By Jana Ziegberman, Au.D., CCC-A

Parents make decisions for their families every day. What school should my daughter attend? Do we need a bigger home? Should my son join karate or Boy Scouts?

When parents learn that their child has a hearing loss, they face new decisions. One of the most important decisions is how their child will communicate, which can be a difficult choice.

Searching online for “communication options for hearing loss,” you will discover blogs, research articles, websites, books, and pamphlets that not only describe the options, but also debate which one is best. The following is a list of the most common communication options available:

Auditory-Verbal Approach

This approach emphasizes listening skills and is an option for children with varying degrees of hearing loss. One-on-one therapy with an auditory-verbal therapist begins after the child is fit with the appropriate amplification, which may either be a hearing aid or a cochlear implant.

The therapist will work with the parents, child and family to teach listening in a natural environment. Speech reading or any sensory cues are not encouraged with this method. With this approach, the primary goal is to enroll the child in a mainstream school setting.

Auditory Oral Approach

This approach works with spoken language and face-to-face communication for children with varying degrees of hearing loss. A child is fit with a hearing aid and/or cochlear implant and then is immersed in an intensive language-rich classroom environment with other children with hearing loss.

The child also learns speech reading which can be used in combination with listening. The result is enhanced communication skills. When considering this approach, it is important to know that one of the primary goals is to prepare the child for success in a mainstream setting.

Cued Speech

This approach includes speech reading with the assistance of hand shapes. Hand shapes are used to help communicate sounds that a child cannot see by speech reading.

Specifically when using English, there are eight hand shapes that differentiate consonant phonemes; four locations near the mouth differentiate vowel phonemes. Cued speech can be used with 55 different languages and dialects throughout the world. By using these hand shapes, confusion of difficult sounds can be decreased and therefore, speech discrimination can be improved.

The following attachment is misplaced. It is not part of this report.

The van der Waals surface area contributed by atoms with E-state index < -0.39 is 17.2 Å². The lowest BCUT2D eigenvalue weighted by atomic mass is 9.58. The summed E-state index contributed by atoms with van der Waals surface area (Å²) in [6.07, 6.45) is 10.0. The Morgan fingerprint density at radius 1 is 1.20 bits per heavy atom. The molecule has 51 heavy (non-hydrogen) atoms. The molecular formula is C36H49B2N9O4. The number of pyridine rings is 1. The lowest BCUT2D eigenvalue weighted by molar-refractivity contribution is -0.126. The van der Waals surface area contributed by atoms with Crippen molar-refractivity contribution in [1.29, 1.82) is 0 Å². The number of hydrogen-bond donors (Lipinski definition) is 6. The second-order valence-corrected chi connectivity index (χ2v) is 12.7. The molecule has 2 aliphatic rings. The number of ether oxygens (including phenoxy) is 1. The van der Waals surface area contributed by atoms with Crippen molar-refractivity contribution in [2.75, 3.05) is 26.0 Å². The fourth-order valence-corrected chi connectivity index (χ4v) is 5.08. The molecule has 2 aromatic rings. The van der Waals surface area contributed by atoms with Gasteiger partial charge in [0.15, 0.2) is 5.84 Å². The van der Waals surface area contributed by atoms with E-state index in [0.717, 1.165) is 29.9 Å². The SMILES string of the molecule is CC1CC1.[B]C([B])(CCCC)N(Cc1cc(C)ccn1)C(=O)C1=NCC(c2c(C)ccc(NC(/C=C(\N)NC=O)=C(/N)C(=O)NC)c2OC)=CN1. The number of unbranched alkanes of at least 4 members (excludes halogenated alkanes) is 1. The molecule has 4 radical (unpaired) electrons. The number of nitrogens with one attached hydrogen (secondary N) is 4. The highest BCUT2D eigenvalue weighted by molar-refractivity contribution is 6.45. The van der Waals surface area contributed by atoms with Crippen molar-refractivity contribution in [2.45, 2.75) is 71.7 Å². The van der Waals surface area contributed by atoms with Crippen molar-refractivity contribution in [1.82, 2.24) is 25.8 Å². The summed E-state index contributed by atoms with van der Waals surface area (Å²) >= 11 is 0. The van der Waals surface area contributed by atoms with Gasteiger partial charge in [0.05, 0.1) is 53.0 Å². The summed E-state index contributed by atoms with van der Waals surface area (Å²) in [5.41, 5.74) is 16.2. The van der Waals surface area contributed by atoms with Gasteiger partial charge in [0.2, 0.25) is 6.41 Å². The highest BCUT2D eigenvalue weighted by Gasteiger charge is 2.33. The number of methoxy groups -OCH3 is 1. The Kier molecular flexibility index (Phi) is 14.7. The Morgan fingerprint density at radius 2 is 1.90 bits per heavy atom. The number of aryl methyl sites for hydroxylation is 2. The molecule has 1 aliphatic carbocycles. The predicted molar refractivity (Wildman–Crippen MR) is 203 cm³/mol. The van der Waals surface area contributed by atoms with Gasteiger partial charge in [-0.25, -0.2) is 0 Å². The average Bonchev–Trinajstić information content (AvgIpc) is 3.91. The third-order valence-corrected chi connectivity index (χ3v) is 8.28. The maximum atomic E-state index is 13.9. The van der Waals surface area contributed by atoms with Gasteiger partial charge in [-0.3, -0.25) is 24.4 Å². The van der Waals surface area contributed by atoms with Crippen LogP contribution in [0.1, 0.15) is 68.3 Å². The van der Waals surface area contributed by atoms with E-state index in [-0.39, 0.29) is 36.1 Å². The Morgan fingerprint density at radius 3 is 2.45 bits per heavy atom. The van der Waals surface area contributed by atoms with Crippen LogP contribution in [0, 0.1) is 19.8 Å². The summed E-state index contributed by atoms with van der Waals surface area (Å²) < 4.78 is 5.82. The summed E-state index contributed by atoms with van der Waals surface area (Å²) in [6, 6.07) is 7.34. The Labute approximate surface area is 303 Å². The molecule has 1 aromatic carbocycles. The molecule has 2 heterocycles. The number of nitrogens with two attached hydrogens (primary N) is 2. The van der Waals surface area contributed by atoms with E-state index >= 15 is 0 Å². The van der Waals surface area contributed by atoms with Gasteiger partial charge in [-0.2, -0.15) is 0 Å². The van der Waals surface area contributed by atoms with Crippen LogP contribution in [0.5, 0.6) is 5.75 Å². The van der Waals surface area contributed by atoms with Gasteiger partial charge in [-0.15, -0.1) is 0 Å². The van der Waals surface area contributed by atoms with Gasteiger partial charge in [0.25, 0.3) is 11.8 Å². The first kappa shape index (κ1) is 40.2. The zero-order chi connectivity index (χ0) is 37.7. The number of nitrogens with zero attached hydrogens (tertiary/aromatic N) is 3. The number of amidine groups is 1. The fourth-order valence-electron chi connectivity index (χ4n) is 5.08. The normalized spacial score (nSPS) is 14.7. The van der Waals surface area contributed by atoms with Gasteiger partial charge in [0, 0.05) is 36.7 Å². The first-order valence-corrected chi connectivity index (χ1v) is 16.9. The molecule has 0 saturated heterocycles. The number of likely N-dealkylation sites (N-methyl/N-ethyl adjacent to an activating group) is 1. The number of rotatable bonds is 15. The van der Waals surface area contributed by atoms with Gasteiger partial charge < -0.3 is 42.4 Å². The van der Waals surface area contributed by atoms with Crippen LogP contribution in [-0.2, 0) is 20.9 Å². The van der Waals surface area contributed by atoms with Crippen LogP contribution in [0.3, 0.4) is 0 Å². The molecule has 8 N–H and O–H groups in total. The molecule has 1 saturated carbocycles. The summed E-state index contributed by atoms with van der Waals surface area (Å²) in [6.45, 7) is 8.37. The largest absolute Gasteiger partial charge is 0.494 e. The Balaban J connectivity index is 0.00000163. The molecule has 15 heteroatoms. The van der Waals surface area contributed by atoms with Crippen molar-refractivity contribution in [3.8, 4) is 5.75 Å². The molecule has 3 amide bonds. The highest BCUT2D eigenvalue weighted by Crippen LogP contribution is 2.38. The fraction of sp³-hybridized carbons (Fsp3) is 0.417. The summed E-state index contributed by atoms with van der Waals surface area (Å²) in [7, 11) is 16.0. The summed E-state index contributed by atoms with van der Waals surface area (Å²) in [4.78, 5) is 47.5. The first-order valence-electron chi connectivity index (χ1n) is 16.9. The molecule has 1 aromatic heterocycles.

This method can be chosen for children with all degrees of hearing loss and children with or without amplification.

Total Communication

Total communication is comprised of a combination of whatever works best for the child during different contexts and can include sign language, spoken language, speech reading, and gestures. When using sign language and speech simultaneously, it is called Sign Supported English. The signs are consistent with the English sentence structure, unlike American Sign Language (ASL).

All strategies are not intended to be used equally or simultaneously, but rather available to the child as needed.

Total Communication is often known as TC or Combined Option and can be used with children with all degrees of hearing loss, or for children who wear hearing aids and/or cochlear implants.

American Sign Language (ASL)

ASL is a visual modality and consists of hand signs, body movements, facial expressions, and gestures. American
Sign Language (ASL) is a language that is used primarily in deaf communities in America and English speaking parts
of Canada. Throughout these communities there will be different dialects, just like the many accents be found throughout the United States. ASL has its own grammatical system, similar to French, and cannot be used in exact correlation to English.

Just as a hearing child is born to parents who also are hearing, and communicate through spoken language, a child who is born to parents who already communicate through ASL will typically learn ASL. However, if a deaf child deaf is born to hearing parents, the child, parents and family may learn ASL and become involved in the deaf culture.

For both children, English will be the second language when learning to read and write.

There are many different communication options and the decision- making process may be overwhelming. Parents need to know that their child, degree of hearing loss and family dynamics is unique. What works best for one family may not work for another. Parents should also be aware that whichever route they choose to travel, it does not have to be the only option. What a parent may think is the most appropriate choice initially may change as they proceed with their child’s care. Parents should also voice their concerns and ask questions of their child’s audiologist, pediatrician, therapists, and other family members that are involved in the child’s life.

Understanding all the available options is important for parents and other family members. These are important building blocks in the child’s ability to communicate.


Anderson, K. (2011). Ways to Communicate with a Child with Hearing Loss

National Institute of Health. (April 2000). Communication Options for Children Who Are Deaf or Hard-of-Hearing.

Gravel, J., & O’Gara, J. (2003). Communication options of children with hearing loss. Mental Retardation and Developmental Disabilities Research Reviews, 9, 243-251.